Saying ‘thanks'

Smith Bros, founder plays hostess even at final hour

of The Journal staff

Port Washington — Evelyn, thanks for the memories.

With those words, family and friends raised their glasses and toasted Evelyn C. Smith, founder of Smith Bros. Fish Shanty Restaurant here.

Smith, 92, died Friday at St. Mary's Hospital — Ozaukee soon after suffering a stroke. She had been a resident of the Lasata nursing home in Cedarburg.

The toast came at a dinner at the Smith Bros, restaurant after the funeral services Sunday for Smith. And the 100 or so persons who attended were her guests.

"She left a note that the minister found." said one relative. "It said something like, 'When I die, the party's on me. After the services, just tell 'em the meal's on Evelyn'."

At the Sunday gathering, those who knew Evelyn Smith served up a smorgasboard of adjectives to describe her.

Taken in alphabetical order, the accolades included: Aggressive, a sharp businesswoman, caring, creative, feisty, hard-working, inventive, kind-hearted, opinionated, outgoing and self-determined.

She was also "a little tight with her money." No, better make that "frugal."

She was born Evelyn Columbia Smith, the middle name inspired by the Columbia Exposition in Chicago in 1893 — the year she was born. Years later, when she wanted to become a nurse, it seemed only appropriate to attend Columbia Hospital's "School of Nursing.

Throughout her life, whatever she did, she was soon involved in organizing food services — first as a nursing student, then as the first nurse to work for Northwestern Malleable Iron Co. in Milwaukee, making her possibly the first industrial nurse in the city. Later, while serving with the American Red Cross in a hospital in France during World War I, she was placed in charge of the food service operation.

In 1924, a flood in Port Washington washed the family packing plant and fishery into Lake Michigan. That same year, Smith began her restaurant business in a small but creative way.

As she later wrote, some visitors to the city had asked for fried fish.

"I suggested that I make fish sandwiches," she wrote in 1959. "Whoever heard of a fish sandwich?” was their tart reply.

"I secured hearth-baked rolls from a local bakery and, adding some tartar sauce, which I whipped up hurriedly, produced a delicious fish sandwich — Smith Bros, style. This was the stroke of fate that catapulted myself and my family into the restaurant business," Smith wrote.

According to Smith family lore, it was also the first time fish sandwiches were commercially marketed anywhere.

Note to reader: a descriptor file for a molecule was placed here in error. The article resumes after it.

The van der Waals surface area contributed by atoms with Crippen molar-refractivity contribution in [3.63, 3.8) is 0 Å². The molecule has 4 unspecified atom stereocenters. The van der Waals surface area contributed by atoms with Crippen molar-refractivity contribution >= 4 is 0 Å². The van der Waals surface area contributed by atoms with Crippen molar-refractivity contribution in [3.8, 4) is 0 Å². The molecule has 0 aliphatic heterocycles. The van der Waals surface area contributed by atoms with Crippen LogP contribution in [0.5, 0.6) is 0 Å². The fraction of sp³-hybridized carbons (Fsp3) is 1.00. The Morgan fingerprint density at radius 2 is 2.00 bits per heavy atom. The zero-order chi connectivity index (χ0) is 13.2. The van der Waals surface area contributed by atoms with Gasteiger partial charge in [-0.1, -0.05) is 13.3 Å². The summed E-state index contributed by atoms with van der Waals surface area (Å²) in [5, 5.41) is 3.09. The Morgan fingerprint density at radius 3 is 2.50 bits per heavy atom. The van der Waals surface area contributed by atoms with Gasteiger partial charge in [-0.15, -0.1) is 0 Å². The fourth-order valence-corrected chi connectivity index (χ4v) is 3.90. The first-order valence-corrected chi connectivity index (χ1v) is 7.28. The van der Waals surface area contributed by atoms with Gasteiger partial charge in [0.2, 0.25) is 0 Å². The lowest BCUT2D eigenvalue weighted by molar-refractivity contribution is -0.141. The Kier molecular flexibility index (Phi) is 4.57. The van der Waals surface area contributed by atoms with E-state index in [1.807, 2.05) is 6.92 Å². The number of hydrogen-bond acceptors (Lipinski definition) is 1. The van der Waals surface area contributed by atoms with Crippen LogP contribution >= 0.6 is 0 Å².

Today, the Smith family business, founded in 1848, includes not only the widely-known Port Washington restaurant and a California restaurant, but also retail and wholesale operations and the Harborside Motor Inn in Port.

Stories about Evelyn Smith were as plentiful Sunday as the flowers at her funeral.

From Port Washington Police Chief Edward Rudolph: "She heard a burglar break a window [at her home eight or ten years ago], scared him into the garage and locked him in. There she was, standing with a broom in case he came out. She was a feisty woman."

From Rariny Hoehn, a friend and former employee, whose job it was to clean the big copper vats — with a steel brush — once the fish eggs for caviar had been cooked.

"I was using a cloth instead and one day she came through. She said, 'That isn't good enough.' I really learned to scrub out that darn kettle that day."

From Alan Smith, her nephew, now manager of the Smith Bros, restaurant in Los Angeles, Calif.: "Evelyn found the liver from the burbot or lawyer fish was very rich in oil like castor oil. She used to sell [the oil] in this blue bottle — Smith Bros. Burbot Liver Oil.

"One time for a Milwaukee Journal feature story, I had to be the guinea pig. She was feeding me this burbot oil and I was supposed to like it."

From Betty Last, a restaurant employee for 26 years: "I was a cashier when I started and then I asked to be a waitress. In those days you had to ask Evelyn. She said, 'Well, Betty, I don't think" you'd be a good waitress.' "I was dumbfounded. I'll never forget when I asked her why she said, 'Well, you swivel your hips when you walk.' I got to be a waitress, but you can bet every time ' she was in I watched how I walked."

Those at Sunday's gathering said they would miss her but they would not mourn her in the usual sense.

"It's jovial here today — that's what it is," said Lincoln Smith, one of her nephews and the president of the family business. "It's rare when a funeral gathering can be fun.

"She lived a full life," he said. "She was creative, inventive. She accomplished everything a woman could in those days and more. She lived so long and her end came quickly, and without pain. So there really isn't any reason for tears."